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Winship v. Standard Finance Company

Supreme Court of Arizona

June 20, 1932

A. O. WINSHIP and FRED E. WINSHIP, Appellants,
v.
STANDARD FINANCE COMPANY, an Arizona Corporation, Appellee

APPEAL from a judgment of the Superior Court of the County of Maricopa. Joseph S. Jenckes, Judge. Judgment affirmed.

Messrs. Windes & Miller, for Appellants.

Mr. John W. Corbin, for Appellee.

OPINION

Page 283

[40 Ariz. 383] ROSS, J.

The Standard Finance Company, claiming ownership and right of possession of an Essex sedan automobile brought this action in conversion against the People's Loan & Investment Company, A. O. Winship and Fred E. Winship for the value thereof, alleged to be $575. The answer contained a general denial and set up title or right of possession to the car in A. O. Winship, derived as follows: It is alleged that one J. F. Moore, on July 2, 1930, applied to Fred E. Winship for a loan of $250 on the automobile, showing or exhibiting to him a certificate of title in his (Moore's) name, whereupon the loan secured by a chattel mortgage on the car was made; that said note and mortgage and certificate of title were subsequently assigned to A. O. Winship, who thereby became the owner of and entitled to the possession of the car.

The case was tried by the court without a jury and resulted in a judgment in favor of plaintiff and against defendants A. O. Winship and Fred E. Winship for the value of the car. Judgment was entered in favor of the People's Loan & Investment Company for its costs. The Winships have appealed.

The assignments are directed at the sufficiency of the evidence to support the judgment. The appellee suggests that the assignments are not in accordance with the rules of the court and are not sufficient to raise any question for decision. We pass this question over, preferring to decide the case upon its merits.

[40 Ariz. 384] While there is no conflict in the evidence, it might possibly be contended that it is susceptible of two interpretations, under one of which defendants should have prevailed. There is no question but that the car belonged to plaintiff, and that it was properly registered in plaintiff's name, as required by law. Sections 1633, 1634, 1635, Rev. Code 1928. It is contended by defendants that plaintiff left it on the storage lot of one J. F. Moore, a dealer in second-hand cars, under such circumstances as to clothe Moore with apparent ownership and right of disposal. The evidence in that regard is that plaintiff left the car on Moore's lot to have some repairs done, and, while it was there, either surreptitiously or by theft, Moore obtained possession of plaintiff's registered title or certificate of title and by forging plaintiff's indorsement thereon induced the motor vehicle division of the highway department to issue to him a certificate of title, in his name. It was the title so fraudulently obtained from the highway department that was shown to defendant Fred E. Winship by Moore and upon which he made the loan, as defendants state in their answer.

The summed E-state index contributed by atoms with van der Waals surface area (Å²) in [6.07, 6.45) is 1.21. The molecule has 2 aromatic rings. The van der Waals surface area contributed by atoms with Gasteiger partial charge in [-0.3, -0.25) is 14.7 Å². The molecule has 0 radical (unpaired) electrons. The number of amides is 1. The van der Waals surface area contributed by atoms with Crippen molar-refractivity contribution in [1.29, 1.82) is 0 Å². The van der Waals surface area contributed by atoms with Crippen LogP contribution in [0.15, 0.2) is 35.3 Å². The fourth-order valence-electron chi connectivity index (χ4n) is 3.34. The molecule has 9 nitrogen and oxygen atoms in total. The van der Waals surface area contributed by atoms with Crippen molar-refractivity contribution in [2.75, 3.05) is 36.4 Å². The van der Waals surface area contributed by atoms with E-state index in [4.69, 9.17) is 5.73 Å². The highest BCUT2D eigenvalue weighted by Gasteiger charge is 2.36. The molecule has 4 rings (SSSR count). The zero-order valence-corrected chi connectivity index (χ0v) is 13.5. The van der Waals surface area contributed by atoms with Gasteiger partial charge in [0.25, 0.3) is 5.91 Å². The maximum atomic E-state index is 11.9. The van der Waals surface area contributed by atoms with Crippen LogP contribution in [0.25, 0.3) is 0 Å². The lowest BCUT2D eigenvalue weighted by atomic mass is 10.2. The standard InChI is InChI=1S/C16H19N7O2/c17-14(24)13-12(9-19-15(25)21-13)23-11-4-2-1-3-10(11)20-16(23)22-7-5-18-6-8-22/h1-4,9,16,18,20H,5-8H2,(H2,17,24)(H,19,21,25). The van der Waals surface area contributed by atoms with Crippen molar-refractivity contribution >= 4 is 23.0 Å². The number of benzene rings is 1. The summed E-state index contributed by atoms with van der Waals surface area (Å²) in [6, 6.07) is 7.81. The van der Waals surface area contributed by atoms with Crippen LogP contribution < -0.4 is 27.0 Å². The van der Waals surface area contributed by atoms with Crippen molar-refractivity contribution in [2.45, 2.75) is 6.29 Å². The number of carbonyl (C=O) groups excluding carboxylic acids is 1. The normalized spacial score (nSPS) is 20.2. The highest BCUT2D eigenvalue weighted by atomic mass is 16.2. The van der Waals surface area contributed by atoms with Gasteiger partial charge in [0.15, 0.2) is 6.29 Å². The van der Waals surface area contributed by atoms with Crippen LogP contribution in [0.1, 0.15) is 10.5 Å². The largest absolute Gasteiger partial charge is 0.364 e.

Moore, of course, had no title and could pass none to defendants. The car remained the property of plaintiff and can be recovered from defendants unless the former's conduct estops it from claiming its property.

The defendant Fred E. Winship testified that he relied upon the registration certificate in Moore's name in making the loan, and that he made no independent investigation of Moore or how he came to have the car. In other words, if the car was left by plaintiff with Moore, under such circumstances as to give out the idea that he was the owner thereof or empowered by the owner to sell or mortgage it, according to defendants' own testimony they were not misled thereby, for they relied upon Moore's possession and record title only.

[40 Ariz. 385] No estoppel is pleaded in defendants' answer, and none is shown by the evidence.

The judgment is affirmed.

McALISTER, C. J., and LOCKWOOD, J., ...


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